So the armies in Missouri had to cover extra ground.  What’s the big deal?  Well unlike northern Virginia, or even arguably western Virginia, Missouri lacked transportation infrastructure preferable for campaigning.  Yet from May through July 1861 the sparring forces traversed the southern half of the state (and a good portion of the northern half for good measure), ending up concentrated in the vicinity of Springfield.

And “sparring forces” is perhaps the best way to explain the arrayed body of men.  Missouri State Guard, under Sterling Price, were not technically Confederate.  And the proper Confederate force, McCulloch’s command, lacked uniformity.  Federal forces included regulars, volunteers, and home guards.  All told some 18,000 troops in the southwest corner of Missouri.   Perhaps half that on the field at Manassas, but still an impressive gathering.

Many historians question Lyon’s tactical judgement, considering his actions clouded by a personal vendetta against the secessionists.  That certainly has merit.  But I think we must give him credit for managing several columns moving across vast distances with limited resources.  Simply concentrating over 5000 men at Springfield by late July was an achievement in itself.

The politics of the border state added even more challenges to Lyon.  Just prior to launching the campaign, Lyon had driven out, practically as a coup d’etat, the elected state government (although I would offer Governor Claiborne F. Jackson was not and innocent victim as some might cast him today).   Now a large portion of Lyon’s Army of the West were Franz Sigel’s Germans, representing a voting block with political clout.  And although Lyon embarked upon his Missouri operations reporting for all practical purposes directly to the president, by late July 1861 he was under the command of General John C. Fremont.   As if that were not enough, Lyon had the pending discharge of many 90-day volunteers looming as the calender flipped to August.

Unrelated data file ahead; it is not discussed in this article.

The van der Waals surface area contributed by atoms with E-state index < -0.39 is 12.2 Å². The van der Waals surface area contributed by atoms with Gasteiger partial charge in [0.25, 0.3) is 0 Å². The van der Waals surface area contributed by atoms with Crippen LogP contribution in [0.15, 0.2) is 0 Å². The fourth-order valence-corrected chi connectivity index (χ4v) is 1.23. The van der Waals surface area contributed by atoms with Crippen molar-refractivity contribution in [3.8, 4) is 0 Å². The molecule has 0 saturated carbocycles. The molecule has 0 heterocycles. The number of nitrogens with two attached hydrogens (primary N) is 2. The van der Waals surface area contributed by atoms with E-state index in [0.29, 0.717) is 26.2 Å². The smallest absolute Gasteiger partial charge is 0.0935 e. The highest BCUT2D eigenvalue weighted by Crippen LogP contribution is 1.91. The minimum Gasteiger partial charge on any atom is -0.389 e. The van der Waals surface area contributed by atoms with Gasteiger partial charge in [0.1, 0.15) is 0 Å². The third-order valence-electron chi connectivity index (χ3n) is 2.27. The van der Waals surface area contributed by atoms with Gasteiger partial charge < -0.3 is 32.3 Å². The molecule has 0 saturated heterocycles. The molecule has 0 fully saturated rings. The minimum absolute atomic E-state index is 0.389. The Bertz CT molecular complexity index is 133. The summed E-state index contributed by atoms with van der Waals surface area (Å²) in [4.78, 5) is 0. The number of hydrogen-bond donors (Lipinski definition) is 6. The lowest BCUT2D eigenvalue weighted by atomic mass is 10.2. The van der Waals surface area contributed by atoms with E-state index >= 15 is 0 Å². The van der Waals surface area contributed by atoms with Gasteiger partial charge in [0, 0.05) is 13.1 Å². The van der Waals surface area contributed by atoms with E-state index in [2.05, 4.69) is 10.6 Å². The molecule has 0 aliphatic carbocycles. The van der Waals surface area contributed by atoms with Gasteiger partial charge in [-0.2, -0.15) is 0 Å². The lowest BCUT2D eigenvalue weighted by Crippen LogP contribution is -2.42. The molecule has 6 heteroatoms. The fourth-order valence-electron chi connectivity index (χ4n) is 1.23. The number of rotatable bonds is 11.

McCulloch certainly acted passively during the early days of August 1861, only yielding to Price’s prodding for an offensive on August 9 (ironically).  But McCulloch faced significant logistical constraints limiting movements of the Western Army.  Even more significant were the political challenges facing McCulloch.  Price’s Missouri State Guard, while clearly allied to the Confederate cause, didn’t have to respond to McCulloch’s orders.  McCulloch’s priority mission at the time was to secure the Indian Territories and cultivate relations with the relocated tribes.  Neither of which was fully served by an offensive into Missouri.  All this above and beyond the typical squabbles over date of rank.

When Lyon’s troops began their march out of Springfield in the afternoon of this day (August 9) in 1861, they were acting out the last chapters – and bloody they were – of a long campaign.  While the number of troops engaged was significantly less than those engaged at Manassas, the geographic and political scope of the Wilson’s Creek campaign rivaled some of those conducted later in the war.  And I am grossly over-simplifying those aspects of the campaign in this meager post (for those seeking more, I’d suggest Ed Bearss’ work on the subject or the recently released book by William Piston and Richard Hatcher.)

So far more than just the first big battle in the west, Wilson’s Creek was indeed the first big campaign of the war.